How 3D Printing Revolutionized the World’s Oldest Making Process

Alain Canard at work

Alain Canard at work

A wonderful story has been submitted to our publication describing how a traditional ceramics craftsman was able to vastly simplify his work using 3D print technology. 

Nicolas Tokotuu of 3D Printing Science directed us to France-based craftsman Alain Canard, who has spent 27 years reproducing ceramic objects using very traditional techniques. Over that period of time, Canard has developed tremendous skills in ceramics that few could match. 

The business of replicating ceramic objects is an interesting one. While you might find a ceramic object, would you be able to reproduce it? If you had the original mold used to make the item, it would be simple: just cast another one. 

An original ceramic tile requiring replication

An original ceramic tile requiring replication

However, in many cases the original mold is no longer available or may even be destroyed. Thus enters the craft of reproducing ceramic objects. Essentially, Canard’s role is to reproduce the mold from which more items could be made. 

To do so there are a series of steps to take, but recently Canard acquired a 3D printer and hand-operated 3D scanner to smooth out the workflow. Here’s how it works: 

An original object is presented. In this case, it’s a small tile. One of the challenges with ceramics is that the curing process shrinks the material by around 15%, thus you must make sure the mold is of the correct size to end up with a properly sized object. 

Canard uses the hand scanner to obtain a rough 3D model of the input object. The hand scanner is best for this role as he apparently sometimes is required to reproduce larger objects that might not fit within a tabletop 3D scanner.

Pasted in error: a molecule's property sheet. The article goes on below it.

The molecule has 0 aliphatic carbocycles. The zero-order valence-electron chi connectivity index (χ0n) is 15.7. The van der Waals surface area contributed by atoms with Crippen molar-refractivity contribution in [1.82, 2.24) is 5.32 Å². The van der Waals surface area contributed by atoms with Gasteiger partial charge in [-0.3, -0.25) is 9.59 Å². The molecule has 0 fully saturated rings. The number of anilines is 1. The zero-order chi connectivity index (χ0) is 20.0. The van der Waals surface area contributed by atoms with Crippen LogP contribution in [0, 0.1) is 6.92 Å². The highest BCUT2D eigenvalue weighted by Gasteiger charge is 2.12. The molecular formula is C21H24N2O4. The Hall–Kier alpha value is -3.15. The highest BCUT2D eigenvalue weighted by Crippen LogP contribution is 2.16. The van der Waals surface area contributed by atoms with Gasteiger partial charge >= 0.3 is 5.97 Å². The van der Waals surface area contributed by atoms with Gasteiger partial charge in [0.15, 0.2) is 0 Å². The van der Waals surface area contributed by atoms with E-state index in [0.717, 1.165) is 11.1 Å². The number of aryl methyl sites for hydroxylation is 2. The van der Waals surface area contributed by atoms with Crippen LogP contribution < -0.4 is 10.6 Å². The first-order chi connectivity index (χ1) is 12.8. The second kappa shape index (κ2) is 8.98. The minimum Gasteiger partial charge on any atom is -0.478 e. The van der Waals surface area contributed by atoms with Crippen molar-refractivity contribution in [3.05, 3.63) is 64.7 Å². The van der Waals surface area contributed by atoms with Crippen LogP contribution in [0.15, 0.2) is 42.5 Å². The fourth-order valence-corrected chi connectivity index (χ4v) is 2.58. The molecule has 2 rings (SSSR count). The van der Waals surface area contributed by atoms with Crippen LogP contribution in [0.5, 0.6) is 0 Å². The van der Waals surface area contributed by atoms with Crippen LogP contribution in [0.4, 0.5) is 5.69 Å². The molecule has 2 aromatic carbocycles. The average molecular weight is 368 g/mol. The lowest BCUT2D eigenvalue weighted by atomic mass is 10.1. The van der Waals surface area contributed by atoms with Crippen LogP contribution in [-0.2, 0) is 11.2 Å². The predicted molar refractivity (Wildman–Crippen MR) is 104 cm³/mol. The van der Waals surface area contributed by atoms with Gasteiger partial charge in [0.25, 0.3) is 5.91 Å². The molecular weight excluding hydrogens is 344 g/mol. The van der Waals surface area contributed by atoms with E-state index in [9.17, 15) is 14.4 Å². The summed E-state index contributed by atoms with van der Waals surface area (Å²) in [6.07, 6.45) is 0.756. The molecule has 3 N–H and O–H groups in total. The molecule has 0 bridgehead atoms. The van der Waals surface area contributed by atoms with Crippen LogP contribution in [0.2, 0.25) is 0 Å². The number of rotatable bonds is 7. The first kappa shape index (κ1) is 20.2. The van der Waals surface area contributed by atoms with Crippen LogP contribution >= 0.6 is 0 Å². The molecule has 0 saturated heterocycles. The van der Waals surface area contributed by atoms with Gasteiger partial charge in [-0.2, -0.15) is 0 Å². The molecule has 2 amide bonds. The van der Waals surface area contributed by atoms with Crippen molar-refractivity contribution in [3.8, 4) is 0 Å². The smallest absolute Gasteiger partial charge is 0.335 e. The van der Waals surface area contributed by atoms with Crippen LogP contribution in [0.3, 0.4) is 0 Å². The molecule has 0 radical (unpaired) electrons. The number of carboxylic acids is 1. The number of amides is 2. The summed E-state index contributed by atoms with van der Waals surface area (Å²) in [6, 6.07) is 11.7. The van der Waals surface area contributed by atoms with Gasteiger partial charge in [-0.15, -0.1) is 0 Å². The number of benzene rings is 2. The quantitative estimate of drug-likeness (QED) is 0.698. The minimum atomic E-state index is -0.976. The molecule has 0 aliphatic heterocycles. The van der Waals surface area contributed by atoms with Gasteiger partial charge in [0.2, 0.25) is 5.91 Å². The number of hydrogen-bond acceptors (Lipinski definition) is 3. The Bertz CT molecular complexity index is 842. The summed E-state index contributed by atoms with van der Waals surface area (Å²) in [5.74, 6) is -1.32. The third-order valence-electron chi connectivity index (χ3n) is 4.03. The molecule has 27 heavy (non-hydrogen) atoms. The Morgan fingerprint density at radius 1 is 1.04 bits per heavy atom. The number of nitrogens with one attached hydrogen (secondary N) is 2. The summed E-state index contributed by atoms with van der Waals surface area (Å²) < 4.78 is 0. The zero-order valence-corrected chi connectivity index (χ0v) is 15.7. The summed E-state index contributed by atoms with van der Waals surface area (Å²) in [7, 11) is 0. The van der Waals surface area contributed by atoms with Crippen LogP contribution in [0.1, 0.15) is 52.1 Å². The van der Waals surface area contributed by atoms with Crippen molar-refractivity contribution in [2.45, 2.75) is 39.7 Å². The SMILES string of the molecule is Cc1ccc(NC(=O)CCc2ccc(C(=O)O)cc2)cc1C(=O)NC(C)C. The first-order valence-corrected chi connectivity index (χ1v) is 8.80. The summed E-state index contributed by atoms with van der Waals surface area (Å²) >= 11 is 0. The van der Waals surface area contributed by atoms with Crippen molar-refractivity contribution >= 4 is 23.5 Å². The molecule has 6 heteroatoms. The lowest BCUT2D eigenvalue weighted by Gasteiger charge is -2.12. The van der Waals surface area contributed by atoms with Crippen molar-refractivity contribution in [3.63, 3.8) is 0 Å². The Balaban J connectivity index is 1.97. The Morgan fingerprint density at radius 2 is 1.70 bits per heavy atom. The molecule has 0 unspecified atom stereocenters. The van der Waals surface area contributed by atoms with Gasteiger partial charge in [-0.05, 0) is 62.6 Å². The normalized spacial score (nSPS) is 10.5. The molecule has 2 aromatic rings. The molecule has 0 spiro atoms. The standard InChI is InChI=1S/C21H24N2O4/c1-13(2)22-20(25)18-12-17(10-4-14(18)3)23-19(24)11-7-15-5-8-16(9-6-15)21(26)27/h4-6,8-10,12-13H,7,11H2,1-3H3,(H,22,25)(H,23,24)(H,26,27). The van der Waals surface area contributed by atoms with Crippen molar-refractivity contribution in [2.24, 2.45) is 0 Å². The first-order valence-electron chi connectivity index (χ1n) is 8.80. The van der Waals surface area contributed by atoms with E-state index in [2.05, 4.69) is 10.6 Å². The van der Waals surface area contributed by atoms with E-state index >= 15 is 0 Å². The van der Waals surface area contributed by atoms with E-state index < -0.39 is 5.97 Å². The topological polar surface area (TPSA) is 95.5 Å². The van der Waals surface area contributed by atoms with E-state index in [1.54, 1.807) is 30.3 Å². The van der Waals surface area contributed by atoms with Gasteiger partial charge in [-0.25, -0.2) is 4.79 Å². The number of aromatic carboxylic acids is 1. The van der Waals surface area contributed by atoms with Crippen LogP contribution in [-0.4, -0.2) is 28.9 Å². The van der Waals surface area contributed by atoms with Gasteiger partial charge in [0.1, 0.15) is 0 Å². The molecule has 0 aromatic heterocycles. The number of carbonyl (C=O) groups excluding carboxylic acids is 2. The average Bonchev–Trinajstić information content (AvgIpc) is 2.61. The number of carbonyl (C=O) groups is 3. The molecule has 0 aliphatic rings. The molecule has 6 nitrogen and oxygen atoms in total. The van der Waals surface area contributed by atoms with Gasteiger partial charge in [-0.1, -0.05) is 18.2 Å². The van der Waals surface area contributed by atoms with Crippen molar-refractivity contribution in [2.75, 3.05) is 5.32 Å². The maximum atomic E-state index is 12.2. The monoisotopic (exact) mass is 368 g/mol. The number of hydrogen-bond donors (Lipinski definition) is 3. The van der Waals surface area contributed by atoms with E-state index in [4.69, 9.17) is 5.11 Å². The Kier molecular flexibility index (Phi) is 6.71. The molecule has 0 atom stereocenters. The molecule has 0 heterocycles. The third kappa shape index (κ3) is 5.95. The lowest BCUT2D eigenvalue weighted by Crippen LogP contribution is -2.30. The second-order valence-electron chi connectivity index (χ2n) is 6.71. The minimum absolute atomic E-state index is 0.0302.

In a 3D modeling system, Canard fixes the rough scan and scales it up 17.6% to account for ceramic shrinkage. 

Rough plastic positive molds produced on a 3D printer

Rough plastic positive molds produced on a 3D printer

The 3D model is then printed in plastic to create a “draft positive mold”. This is only a rough reproduction at this stage, as it includes errors obtained during the 3D scan. 

A negative mold of the 3D print is created and then plaster is used to produce a new positive mold. Essentially, this is a rough approximation of the original object in plaster. 

A ceramic plaster positive mold of the tile

A ceramic plaster positive mold of the tile

Then Canard uses his sculpting skills to resculpt the plaster object to be as similar as possible to the original object. It’s important to remember at this point that the original objects were no doubt hand sculpted themselves, and thus they are not necessarily composed of precision shapes as you might find in a machine-generated object. Generally, a hand sculpture process is used to duplicate a hand sculpture. 

The final mold used by an earthenware factory to reproduce the original tile

The final mold used by an earthenware factory to reproduce the original tile

Finally a proper, industrial negative mold is created from the finely-shaped positive completing the process. The final mold is used to manufacture reliable reproductions of the original piece. 

Without 3D printing Canard would have had to create the entire shape in rough form by hand, which could take a considerable amount of time, depending on the size and shape of the object. The injection of 21st century technology into the 10,000 year old ceramics process is a huge contrast, but also showing how life can be easier with 3D technology.

General Fabb

Kerry Stevenson, aka "General Fabb" has been writing Fabbaloo posts since he launched the venture in 2007, with an intention to promote and grow the incredible technology of 3D printing across the world. So far, it seems to be working!

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